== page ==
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New Jersey’s Municipal Zoning and Planning Boards and The Status of Public Hearings During the COVID-19 Pandemic

March 25, 2020 | by Jason Rittie

As a result of the pandemic, current municipal and zoning matters have been significantly impacted by Federal and State Orders for residents to stay home and, consequently, municipal meetings have been cancelled or postponed. This has had a serious impact not only on the residents who volunteer on municipal planning and zoning boards and elected officials on municipal governing bodies, but also on residents and applicants that have zoning applications or similar matters pending in a municipality. Absent public meetings, any pending land use applications, filed building permit applications or other pending governmental approvals, were not being heard at public hearings, or being timely processed, because the laws forbid public meetings or hearings to be held by electronic means.

New Legislation Allows NJ Public Bodies to Conduct Meetings Electronically

In light of the pandemic, the New Jersey legislature amended state law to now allow municipal meetings to be held, even during events such as “shelter in place”, by electronic channels, for example telephone, Skype, Zoom, and Facetime, to enable voting and business transactions.

As of March 20, 2020, Governor Murphy signed Assembly No. 3850 (the “recent Act”) which supplements N.J.S.A. 10:4-6 et seq., being commonly known as the “Senator Byron M. Baer Open Public Meetings Act” (referred to as the “Open Public Meeting Act”). The recent Act signed by Governor Murphy provides that, during any period declared as a state of emergency, public health emergency, or state of local disaster emergency, all New Jersey public bodies may elect to conduct a meeting and any public business to be conducted thereat, cause a meeting to be open to the public, vote, or receive public comment by means of communication or other electronic equipment.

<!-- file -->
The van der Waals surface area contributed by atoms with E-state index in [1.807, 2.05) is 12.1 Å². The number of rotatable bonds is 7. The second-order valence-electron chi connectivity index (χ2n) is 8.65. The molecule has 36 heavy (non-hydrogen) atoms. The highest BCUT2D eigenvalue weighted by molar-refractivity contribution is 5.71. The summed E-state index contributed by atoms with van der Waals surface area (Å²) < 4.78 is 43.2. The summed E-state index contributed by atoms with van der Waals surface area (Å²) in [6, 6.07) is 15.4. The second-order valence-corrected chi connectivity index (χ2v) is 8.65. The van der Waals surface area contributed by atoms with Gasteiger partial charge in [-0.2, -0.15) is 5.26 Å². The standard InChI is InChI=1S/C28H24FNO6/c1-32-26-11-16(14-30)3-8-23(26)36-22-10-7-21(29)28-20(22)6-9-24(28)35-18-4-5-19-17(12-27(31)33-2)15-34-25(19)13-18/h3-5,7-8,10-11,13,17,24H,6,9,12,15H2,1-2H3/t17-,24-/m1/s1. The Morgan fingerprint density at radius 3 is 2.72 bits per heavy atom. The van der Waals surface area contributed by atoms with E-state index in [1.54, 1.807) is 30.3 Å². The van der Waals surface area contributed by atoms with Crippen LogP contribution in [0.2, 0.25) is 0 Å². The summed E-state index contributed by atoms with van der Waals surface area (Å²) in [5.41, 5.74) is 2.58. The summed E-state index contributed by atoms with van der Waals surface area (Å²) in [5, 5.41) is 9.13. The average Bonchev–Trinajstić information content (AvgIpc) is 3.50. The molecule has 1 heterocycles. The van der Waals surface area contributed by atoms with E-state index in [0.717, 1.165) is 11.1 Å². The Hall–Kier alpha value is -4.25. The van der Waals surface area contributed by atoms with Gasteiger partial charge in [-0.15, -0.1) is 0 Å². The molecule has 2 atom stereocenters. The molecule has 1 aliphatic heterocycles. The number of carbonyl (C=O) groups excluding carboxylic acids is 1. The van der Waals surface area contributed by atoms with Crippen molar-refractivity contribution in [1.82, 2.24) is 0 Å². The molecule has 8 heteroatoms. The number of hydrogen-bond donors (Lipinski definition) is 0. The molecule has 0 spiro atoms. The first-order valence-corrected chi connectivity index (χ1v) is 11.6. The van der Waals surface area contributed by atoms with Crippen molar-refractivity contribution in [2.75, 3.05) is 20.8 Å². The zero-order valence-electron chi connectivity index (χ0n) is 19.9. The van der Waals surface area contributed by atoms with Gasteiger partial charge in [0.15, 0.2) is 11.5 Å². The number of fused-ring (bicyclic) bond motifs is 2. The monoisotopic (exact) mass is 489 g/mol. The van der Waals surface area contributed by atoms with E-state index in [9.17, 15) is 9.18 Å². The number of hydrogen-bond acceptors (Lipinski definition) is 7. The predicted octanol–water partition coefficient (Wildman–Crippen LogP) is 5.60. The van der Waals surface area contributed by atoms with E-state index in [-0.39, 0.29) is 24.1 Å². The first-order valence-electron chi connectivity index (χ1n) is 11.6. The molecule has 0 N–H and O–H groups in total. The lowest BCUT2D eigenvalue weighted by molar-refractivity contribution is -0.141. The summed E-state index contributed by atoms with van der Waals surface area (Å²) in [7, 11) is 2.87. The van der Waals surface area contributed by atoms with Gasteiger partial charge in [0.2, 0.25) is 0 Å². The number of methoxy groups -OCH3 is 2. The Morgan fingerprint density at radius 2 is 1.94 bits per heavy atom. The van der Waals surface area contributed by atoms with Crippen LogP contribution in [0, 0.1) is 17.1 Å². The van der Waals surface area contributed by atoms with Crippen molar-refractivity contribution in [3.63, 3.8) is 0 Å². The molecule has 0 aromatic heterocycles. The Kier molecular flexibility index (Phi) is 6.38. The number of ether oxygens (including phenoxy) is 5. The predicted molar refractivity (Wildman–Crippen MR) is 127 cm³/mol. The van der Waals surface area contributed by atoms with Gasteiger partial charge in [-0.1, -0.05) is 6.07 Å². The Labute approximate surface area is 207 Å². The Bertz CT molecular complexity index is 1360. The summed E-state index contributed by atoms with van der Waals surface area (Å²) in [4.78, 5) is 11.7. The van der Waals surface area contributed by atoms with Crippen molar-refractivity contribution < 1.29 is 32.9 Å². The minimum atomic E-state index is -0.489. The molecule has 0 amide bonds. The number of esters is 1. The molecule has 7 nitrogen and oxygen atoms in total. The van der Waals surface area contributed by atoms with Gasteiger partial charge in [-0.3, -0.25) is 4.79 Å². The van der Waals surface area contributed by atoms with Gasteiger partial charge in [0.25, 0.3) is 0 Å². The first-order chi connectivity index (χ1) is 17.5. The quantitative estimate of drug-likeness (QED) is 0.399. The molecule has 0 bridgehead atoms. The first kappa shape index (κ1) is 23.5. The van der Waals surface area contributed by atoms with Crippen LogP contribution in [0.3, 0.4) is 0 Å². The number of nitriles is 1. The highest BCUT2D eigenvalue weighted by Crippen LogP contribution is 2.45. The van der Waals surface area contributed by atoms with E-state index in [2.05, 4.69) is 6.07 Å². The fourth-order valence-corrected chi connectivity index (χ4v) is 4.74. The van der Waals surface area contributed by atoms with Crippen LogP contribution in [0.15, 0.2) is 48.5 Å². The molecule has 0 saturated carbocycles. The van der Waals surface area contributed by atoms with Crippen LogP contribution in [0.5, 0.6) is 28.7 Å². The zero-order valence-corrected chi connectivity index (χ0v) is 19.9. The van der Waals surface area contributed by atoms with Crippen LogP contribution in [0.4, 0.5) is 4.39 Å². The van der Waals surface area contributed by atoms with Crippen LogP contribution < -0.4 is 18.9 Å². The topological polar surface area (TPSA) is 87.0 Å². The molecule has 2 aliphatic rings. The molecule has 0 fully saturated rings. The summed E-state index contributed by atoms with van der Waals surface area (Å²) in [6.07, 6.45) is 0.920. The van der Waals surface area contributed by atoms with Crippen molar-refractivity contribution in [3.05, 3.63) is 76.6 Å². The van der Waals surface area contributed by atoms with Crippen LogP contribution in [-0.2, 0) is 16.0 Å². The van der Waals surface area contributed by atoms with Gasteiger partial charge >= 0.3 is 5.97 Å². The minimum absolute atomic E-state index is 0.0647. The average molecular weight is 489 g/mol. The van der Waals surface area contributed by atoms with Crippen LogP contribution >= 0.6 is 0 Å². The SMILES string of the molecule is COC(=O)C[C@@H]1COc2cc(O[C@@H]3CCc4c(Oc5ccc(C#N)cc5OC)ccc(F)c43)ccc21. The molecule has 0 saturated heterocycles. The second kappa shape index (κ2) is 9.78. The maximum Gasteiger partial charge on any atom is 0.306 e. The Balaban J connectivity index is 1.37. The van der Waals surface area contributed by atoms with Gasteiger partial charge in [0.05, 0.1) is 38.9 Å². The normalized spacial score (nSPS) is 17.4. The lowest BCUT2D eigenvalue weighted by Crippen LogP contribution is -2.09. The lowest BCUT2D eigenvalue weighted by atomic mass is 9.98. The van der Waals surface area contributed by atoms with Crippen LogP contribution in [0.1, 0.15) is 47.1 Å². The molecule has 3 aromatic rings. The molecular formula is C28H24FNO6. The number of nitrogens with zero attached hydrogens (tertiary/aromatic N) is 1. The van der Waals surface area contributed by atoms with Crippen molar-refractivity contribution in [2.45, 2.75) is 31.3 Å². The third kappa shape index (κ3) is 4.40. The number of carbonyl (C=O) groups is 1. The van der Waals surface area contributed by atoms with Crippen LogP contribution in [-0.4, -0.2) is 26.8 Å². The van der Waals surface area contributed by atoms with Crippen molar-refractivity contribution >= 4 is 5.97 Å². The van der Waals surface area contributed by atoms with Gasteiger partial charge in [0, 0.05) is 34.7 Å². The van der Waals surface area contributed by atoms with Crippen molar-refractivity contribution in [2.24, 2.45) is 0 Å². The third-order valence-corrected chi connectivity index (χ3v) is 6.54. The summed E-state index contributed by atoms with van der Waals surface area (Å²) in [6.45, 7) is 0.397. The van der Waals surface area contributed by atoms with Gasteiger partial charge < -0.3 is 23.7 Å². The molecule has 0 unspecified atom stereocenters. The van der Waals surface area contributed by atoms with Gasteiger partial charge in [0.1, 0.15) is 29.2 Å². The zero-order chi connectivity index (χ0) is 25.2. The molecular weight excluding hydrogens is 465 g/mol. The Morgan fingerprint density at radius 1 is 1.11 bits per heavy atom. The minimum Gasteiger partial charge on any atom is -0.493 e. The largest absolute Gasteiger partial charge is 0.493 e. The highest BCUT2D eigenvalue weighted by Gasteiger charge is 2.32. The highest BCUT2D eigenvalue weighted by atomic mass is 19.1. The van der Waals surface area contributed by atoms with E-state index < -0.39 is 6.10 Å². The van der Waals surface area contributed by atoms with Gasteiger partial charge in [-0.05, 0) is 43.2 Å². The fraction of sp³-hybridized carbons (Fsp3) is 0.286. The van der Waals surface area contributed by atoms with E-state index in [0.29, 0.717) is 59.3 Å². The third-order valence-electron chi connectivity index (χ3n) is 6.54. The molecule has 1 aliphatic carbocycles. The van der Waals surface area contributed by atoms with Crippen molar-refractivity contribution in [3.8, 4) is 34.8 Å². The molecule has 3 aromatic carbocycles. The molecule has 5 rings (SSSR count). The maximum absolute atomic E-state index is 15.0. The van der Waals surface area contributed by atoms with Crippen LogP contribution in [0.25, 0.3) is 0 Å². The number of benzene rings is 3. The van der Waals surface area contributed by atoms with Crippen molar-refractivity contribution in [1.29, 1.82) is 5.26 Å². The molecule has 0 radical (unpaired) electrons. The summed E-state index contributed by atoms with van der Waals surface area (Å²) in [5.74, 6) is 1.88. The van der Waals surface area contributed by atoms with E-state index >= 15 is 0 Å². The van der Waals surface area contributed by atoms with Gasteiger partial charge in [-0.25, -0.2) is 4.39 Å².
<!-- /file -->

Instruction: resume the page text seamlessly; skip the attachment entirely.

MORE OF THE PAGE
How is “Public Body” Defined?

A “public body” under the Open Public Meetings Act is defined as including a commission, authority, board, council, committee or any other group of two or more persons organized under the laws of this State, and collectively empowered as a voting body to perform a public governmental function affecting the rights, duties, obligations, privileges, benefits, or other legal relations of any person, or collectively authorized to spend public funds including the Legislature. As provided in the recent Act, a public body has the permission to perform any function by means of communication or other electronic equipment, without violating any provision of the Open Public Meetings Act. Under the definition of “public body”, the recent Act applies to planning and zoning boards of adjustment.

“Electronic Notice” in the Recent Act Limits the Agenda

A significant provision in the recent Act permits a public body to provide electronic notice of any meeting of the public body through the Internet, and a public body is not otherwise required to provide adequate public notice by any other means, such as newspaper or posting written notice at the municipal building. “Electronic notice” means advance notice available to the public via electronic transmission of at least 48 hours, giving the time, date, location and, to the extent known, the agenda of any regular, special or rescheduled meeting, which notice shall accurately state whether formal action may or may not be taken at such meeting. It is important to note, however, that under the recent Act, a public body providing only electronic notice of a meeting shall limit public business discussed or effectuated at the meeting to matters necessary for the continuing operation of government and which relate to the applicable emergency declaration.

If you have questions regarding land use and zoning and would like to connect with Jason Rittie, Esq. please call or email Jason R. Rittie, Esq., at (973) 586-4944, or jrittie@einhornlawyers.com.

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